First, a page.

It’s six in the morning and still dark, 24 March 2020. I wake early and, knowing the children will soon be up, decide to steal half an hour’s solitude in the park. From the dense latticework of trees and shrubs that clothe the wooded slope comes a constant scuttling through dead leaves. The darkness is awake and vigilant; there’s the warning tik-tik of an invisible robin from the bushes, and then the next second it appears on the path. Each individual movement of the bird, each wing-flick and pivot, is brisk and definite yet the overall impression is one of nervousness and indecision. It leaps round once more on the spot, then flits back into the darkness.
From close by comes a blast of song from a wren. Its harsh trill is like coarse twine zipping over a flywheel. The air is cool, not cold, and smells deliciously of earth and moss. There’s a sudden disturbance from the deeper shade, and a blackbird comes careering out with a mad clatter and pauses, alert, on the great arm of a beech tree. It’s evidently agitated. It flicks about the bough, dipping then raising its wings, and tilting its head all the while in response to something I can’t sense. After a few seconds of this twitching the bird seems to experience some sort of inner resolution, and, as the first beam of grey light wakes the colours of the tree, it raises its head and lets out a quiet phrase of song. Spring has arrived.
The day before my early walk in the park, the prime minister ordered a shutdown of public life that would entirely change society as we’d known it. By government decree, normal life was suspended. In the coastal town where I live, compliance was immediate and total. All traffic noise ceased, and you could hear litter scuffing down the empty streets. It felt as if nine-tenths of the population had disappeared overnight. The strangeness was amplified tenfold by the difficulty of reconciling this “lockdown” with the sudden coming of the most glorious spring that anyone could remember.
But most of all, we began to notice the birdsong. A little tentative and sputtering at first, by the end of March it filled the air. Broadcast from aerials and hedge tops, a rising choir of chirps, trills and warbles brought life to gardens and echoed off housefronts and shuttered shops with no traffic noise to smother it.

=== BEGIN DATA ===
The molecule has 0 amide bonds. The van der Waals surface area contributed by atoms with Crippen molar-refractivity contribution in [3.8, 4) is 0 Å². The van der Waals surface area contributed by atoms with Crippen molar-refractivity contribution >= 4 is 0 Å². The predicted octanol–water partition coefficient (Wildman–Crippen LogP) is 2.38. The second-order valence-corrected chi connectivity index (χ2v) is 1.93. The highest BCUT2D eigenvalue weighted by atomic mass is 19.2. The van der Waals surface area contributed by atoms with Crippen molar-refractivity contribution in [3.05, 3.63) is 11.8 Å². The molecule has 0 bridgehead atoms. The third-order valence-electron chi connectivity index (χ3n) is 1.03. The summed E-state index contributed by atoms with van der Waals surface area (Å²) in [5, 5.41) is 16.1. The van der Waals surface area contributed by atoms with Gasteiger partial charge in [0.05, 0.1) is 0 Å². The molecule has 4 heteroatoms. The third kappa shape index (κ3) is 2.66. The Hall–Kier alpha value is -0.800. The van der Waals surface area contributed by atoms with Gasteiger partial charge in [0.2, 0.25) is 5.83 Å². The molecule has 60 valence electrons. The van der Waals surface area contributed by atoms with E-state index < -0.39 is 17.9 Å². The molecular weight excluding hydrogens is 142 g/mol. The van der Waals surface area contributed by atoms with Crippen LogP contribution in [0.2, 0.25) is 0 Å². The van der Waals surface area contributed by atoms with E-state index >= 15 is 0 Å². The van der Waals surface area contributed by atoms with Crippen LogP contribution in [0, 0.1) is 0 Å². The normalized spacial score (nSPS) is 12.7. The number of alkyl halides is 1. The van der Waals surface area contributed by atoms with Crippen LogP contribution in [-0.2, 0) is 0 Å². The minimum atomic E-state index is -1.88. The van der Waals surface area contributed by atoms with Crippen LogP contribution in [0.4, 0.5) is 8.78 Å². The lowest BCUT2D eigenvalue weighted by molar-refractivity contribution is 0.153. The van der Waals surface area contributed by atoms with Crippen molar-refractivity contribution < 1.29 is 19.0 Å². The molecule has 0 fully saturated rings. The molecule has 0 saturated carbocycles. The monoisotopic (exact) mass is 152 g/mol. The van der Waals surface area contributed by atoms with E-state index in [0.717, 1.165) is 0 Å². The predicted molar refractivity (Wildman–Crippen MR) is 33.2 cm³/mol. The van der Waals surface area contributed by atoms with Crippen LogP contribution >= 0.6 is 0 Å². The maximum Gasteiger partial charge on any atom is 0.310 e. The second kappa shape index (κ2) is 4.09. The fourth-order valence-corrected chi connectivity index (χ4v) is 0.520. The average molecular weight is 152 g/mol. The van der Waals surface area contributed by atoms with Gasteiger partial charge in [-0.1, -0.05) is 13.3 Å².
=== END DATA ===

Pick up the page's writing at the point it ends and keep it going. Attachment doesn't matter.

Charles Darwin suggested that birds are moved by emotions and may sing from “mere happiness”
Some bird calls are present all year around, and these are among the easiest to recognise. Everyone knows the crow’s harsh croak, and the oily yelp of gulls. But with the spring came other songs that were harder to place. As lockdown continued into April, it became clear that thousands of people across the British Isles and beyond were becoming enchanted by birdsong. Beautiful and lilting, or monotone and irritating, we recorded the sounds of thrushes, tits and finches on our phones, and asked one another about them or simply shushed family members and called them over to listen.
The pandemic had struck the northern hemisphere at just that moment in the natural calendar when birdsong resumes in full force after the quiet and solitary winter months. Millions of people were not just hearing but actively listening, perhaps for the first time, to the songs of birds – ancient songs, perhaps unchanged from the stone age.
I started watching birds when I was seven. My parents encouraged it and soon became enthusiasts in their own right. This was in Birmingham, which you mightn’t think an ideal place for birdwatching, but we lived a half-hour’s walk from a nature reserve, and I’d go down there most weekends or after school, with my father or, increasingly, on my own. By my early teens I could identify most British birds by sight and sound, my knowledge growing as we came across different species on trips to the countryside and coast. It probably peaked around the age of 18, but the interest never disappeared altogether. Then suddenly, last spring, out of work and with a bit of time to look and listen, I felt my curiosity about birds reawaken.
In lockdown, on solitary walks, I started paying attention. The trees are renewed, and improbably beautiful. At the bottom of the road a copper beech shelters our local mob of vigilante jackdaws. They’re not bothered by me but tilt their shoehorn heads and make a soft cacophony of caws and sneezes when a raven passes high above.